Gen. Samuel Phillips graduated from the University of Wyoming with a B.S. in electrical engineering and went on to obtain his master's degree in electrical engineering from the University of Michigan in 1950.
Phillips was commissioned a second lieutenant, Infantry, after completion of Reserve Officers Training Corps. He then entered active military service, transferred to the Army Air Corps, attended flying school and earned his pilot wings. After earning his pilot wings during World War II, he served with the 364th Fighter Group, Eighth Air Force, in England and completed two combat tours of duty in the European Theater of Operations. He was awarded the Distinguished Flying Cross with Oak Leaf Cluster, Air Medal with Seven Oak Leaf Clusters, and the French Croix de Guerre.
After the war, Phillips was assigned to the European Theater headquarters in Frankfurt, Germany. In July 1947, he was transferred to Langley Air Force Base, Virginia.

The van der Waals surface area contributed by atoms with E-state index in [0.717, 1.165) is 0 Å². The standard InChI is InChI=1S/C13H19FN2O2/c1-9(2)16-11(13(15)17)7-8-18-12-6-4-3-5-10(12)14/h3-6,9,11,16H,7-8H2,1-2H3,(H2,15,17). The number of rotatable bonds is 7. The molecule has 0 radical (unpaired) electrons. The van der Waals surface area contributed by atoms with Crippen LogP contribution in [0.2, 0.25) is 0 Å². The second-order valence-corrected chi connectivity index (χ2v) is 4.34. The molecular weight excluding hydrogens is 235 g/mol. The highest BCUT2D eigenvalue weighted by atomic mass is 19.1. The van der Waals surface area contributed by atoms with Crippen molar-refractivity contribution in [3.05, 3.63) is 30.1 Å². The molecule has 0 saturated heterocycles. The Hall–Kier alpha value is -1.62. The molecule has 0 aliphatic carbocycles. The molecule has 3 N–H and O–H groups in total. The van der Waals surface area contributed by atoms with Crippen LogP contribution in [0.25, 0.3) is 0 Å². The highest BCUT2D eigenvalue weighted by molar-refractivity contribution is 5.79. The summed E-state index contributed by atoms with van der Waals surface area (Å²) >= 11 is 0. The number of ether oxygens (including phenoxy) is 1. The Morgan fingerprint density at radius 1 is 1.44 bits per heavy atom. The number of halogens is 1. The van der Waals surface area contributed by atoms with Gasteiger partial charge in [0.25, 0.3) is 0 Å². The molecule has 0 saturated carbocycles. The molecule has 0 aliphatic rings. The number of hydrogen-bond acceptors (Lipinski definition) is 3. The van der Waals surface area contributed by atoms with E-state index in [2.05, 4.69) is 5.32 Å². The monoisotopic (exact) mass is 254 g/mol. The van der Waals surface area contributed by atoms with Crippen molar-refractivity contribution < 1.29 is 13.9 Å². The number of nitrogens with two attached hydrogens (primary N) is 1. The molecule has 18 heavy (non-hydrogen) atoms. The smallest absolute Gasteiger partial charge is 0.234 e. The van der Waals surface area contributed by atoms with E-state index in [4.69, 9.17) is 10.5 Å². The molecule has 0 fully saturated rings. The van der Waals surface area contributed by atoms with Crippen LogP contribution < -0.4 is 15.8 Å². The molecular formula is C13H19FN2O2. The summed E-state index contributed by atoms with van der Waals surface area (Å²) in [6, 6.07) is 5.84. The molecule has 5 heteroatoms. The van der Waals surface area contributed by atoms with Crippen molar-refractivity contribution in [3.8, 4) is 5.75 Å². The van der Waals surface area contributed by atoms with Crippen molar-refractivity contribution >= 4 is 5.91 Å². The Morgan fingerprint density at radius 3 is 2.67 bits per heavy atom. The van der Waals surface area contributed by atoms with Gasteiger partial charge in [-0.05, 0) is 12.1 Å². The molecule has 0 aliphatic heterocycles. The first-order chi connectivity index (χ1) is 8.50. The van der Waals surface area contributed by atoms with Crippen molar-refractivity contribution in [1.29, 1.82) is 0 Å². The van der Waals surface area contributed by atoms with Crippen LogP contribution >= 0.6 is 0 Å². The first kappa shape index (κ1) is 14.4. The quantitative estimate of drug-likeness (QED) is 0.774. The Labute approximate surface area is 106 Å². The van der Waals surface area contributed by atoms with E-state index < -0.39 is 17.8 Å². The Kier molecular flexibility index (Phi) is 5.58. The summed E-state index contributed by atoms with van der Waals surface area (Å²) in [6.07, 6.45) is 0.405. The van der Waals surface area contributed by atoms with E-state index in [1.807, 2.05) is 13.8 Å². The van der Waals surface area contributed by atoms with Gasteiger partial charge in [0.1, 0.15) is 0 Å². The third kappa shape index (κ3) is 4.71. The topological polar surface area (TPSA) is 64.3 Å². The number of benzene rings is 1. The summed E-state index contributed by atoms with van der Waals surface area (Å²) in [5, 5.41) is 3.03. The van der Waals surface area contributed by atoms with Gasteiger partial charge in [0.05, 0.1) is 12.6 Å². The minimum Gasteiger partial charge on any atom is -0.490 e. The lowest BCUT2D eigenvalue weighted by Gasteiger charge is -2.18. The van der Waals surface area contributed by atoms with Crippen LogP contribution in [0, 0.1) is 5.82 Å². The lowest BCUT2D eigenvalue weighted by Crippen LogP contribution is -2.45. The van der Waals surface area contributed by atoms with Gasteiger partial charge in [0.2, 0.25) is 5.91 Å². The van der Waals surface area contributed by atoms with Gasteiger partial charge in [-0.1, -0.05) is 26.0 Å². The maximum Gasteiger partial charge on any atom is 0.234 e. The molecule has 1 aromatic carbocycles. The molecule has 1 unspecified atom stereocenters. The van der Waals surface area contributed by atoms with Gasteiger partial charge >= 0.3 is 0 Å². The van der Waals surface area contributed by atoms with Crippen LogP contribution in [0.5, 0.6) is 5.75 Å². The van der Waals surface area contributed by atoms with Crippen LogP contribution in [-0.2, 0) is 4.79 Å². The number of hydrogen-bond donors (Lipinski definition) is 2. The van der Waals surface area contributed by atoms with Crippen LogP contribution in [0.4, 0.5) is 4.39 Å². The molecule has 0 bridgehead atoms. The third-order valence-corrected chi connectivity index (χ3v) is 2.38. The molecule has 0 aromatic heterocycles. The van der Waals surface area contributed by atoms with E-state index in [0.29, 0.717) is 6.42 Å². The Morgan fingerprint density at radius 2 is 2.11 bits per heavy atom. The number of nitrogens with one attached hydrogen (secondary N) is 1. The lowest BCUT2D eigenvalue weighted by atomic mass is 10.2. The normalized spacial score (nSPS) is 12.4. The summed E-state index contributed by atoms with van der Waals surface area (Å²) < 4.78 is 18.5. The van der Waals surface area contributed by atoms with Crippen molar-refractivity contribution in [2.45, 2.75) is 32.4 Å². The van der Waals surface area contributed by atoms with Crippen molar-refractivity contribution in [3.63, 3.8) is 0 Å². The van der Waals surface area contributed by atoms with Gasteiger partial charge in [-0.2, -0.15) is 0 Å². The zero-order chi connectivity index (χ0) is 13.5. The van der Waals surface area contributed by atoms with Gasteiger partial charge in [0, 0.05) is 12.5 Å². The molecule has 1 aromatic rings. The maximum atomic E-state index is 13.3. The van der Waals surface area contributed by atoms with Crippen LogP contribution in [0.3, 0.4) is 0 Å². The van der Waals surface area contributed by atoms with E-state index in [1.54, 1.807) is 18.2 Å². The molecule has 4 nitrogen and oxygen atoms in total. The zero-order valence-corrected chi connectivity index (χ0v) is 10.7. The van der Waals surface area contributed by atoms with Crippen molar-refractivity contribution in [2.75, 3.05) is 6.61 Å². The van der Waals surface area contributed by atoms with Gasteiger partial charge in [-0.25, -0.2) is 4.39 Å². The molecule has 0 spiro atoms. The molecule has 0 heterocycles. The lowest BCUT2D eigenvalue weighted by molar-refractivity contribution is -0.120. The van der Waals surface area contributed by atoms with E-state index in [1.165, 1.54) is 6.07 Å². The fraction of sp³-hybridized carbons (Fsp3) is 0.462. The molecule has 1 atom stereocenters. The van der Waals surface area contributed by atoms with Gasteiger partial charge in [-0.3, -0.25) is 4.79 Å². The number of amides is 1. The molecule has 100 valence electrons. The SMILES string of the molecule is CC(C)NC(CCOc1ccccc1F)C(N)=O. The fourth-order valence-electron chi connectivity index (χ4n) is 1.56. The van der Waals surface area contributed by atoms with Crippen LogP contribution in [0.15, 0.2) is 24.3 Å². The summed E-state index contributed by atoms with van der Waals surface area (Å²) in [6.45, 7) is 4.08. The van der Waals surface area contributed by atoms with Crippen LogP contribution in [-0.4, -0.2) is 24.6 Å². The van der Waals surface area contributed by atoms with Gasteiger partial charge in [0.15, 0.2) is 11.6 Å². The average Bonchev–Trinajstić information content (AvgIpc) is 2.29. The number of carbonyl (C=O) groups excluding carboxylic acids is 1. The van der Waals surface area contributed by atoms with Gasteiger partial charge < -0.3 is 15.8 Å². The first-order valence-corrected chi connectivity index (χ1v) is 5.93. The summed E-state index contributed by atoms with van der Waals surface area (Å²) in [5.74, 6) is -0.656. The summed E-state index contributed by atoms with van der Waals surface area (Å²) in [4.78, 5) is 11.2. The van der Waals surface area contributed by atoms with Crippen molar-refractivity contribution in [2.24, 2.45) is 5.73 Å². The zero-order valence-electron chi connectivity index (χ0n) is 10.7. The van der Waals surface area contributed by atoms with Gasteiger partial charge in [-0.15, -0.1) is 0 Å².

Phillips' most notable appointment was as the director of the Apollo Lunar Landing Program. On Sept. 26, 1971, he was awarded the Smithsonian Institution's Langley Medal for his contributions to the Apollo space program. He was the 14th recipient of the Langley Medal since the award was first presented to the Wright Brothers in 1909. He served as the seventh director of the National Security Agency from 1972-73, and as commander for the Air Force Systems Command from 1973-75. Also, Phillips was elected a member of the National Academy of Engineering for his leadership and direction of the Minuteman weapon system and the Apollo programs.
Phillips retired from the Air Force in 1975 at the rank of Four-Star General.
Photo courtesy of UW Photo Services.